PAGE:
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The Vault at PfaffsAn Archive of Art and Literature by the Bohemians of Antebellum New York
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      A letter from G. Bolton.    Home News.
got over his hit by Sally, but her behavior
puzzles him.    I wonder if I understand it.
  4.  Friday.  A note from George Bolton,
imagining my prosperity and congratulating me
on it, telling me that for the last year he
has  worked hard, been almost meanly eco-
nomical  and that by the 1st of April things
looked smilingly,  when his wife lay in.  After
twelve hours of extreme suffering, the child
was taken away forcibly with instruments,
killing it in the operation; the instruments
passing through his forehead and the back of
his head.        Poor Sarah is getting better now,
but all George s savings are gone.         He earnest-
ly invites me to visit him, says that Dick is
coming.       Writing,  Momus  work all day till
6, then a walk to Chambers St.            Met Welden.
In the evening to Addey s with Cahill.        He
read us a lot of trashy communications sent in,
and bored us for an hour, when we left and
I went to Bellew s, remaining there till near
midnight, talking over things.
  5.  Saturday.  A letter from my mother,
containing payment for my  All the Year Round 
story    4.4s.                Boutcher s mother is ill,
not expected to live.         My brother Sam is pros-
perous,  has taken a piece of ground near
Page
Title:Thomas Butler Gunn Diaries, Volume Twelve: page one hundred and ninety-six
Description:Describes a letter from George Bolton, regarding the death of his child in childbirth.
Date:1860-05-03
Subject:Addey; Bellew, Frank; Bolton, George; Bolton, Richard; Cahill, Frank; Childbirth; Conworth, Sarah (Bolton); Edwards, Sally (Nast); Gunn, Samuel, Jr.; Gunn, Samuel, Mrs.; Gunn, Thomas Butler; Haney, Jesse; Stone, Mrs. (Boutcher) (Boutcher); Welden, Charles; Women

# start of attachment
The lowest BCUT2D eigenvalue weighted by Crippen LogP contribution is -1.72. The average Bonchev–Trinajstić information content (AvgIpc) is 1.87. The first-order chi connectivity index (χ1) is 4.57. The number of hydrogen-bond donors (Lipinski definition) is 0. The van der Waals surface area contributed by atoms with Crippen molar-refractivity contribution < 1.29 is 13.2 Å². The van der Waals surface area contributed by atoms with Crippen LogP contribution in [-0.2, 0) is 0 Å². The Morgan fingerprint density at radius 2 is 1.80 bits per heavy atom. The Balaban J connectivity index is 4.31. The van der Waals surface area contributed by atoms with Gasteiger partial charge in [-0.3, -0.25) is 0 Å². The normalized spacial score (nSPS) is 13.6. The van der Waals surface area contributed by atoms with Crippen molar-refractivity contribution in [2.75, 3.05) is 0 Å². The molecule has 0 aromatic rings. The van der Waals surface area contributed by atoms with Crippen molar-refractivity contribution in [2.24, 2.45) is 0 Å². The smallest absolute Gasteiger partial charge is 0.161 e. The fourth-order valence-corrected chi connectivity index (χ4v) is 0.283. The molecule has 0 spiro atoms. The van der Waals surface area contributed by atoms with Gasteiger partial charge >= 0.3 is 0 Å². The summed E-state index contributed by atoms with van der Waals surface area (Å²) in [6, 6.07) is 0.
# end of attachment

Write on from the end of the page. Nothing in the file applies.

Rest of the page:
Coverage (City/State):[New York, New York]
Coverage (Street):Chambers Street
Scan Date:2011-01-29

 

Volume
Title:Thomas Butler Gunn Diaries, Volume Twelve
Description:Includes descriptions of boarding house living, his freelance writing and drawing work, antics of the New York literary Bohemians, visits to the Edwards family, the activities of London detective Arthur Ledger who is staying in his boarding house, Thomas Nast's courtship of Sally Edwards, two masked balls at his boarding house, a visit to Lotty Granville at Fordham, the state of Charles Damoreau's marriage, and a visit to the ''Phalanx'' in New Jersey with George Boweryem.
Subject:Boardinghouses; Bohemians; Detectives; Gunn, Thomas Butler; Journalism; Marriage; Publishers and publishing; Travel; Women
Coverage (City/State):New York, New York; Fordham, New York; New Jersey
Note:Thomas Butler Gunn was born February 15, 1826, in Banbury, England, and came to New York in 1849. During the Civil War he worked as a correspondent for the New York Tribune and the New York Evening Post. He returned to England in 1863, and died in Birmingham in April 1903. The collection includes twenty-one volumes of his diaries, including newspaper clippings, letters, photographs, sketches, and various other items inserted by Gunn. Diary entries date from July 7, 1849, to April 7, 1863, and include his experiences with the New York publishing and literary world, his descriptions of boarding houses, his travels throughout the United States, and his experiences traveling with the Federal army as a Civil War correspondent.
Publisher:Missouri History Museum
Rights:Copyright 2011 Missouri History Museum.
Source:Page images, transcriptions, and metadata of the Thomas Butler Gunn diaries have been provided by the Missouri History Museum.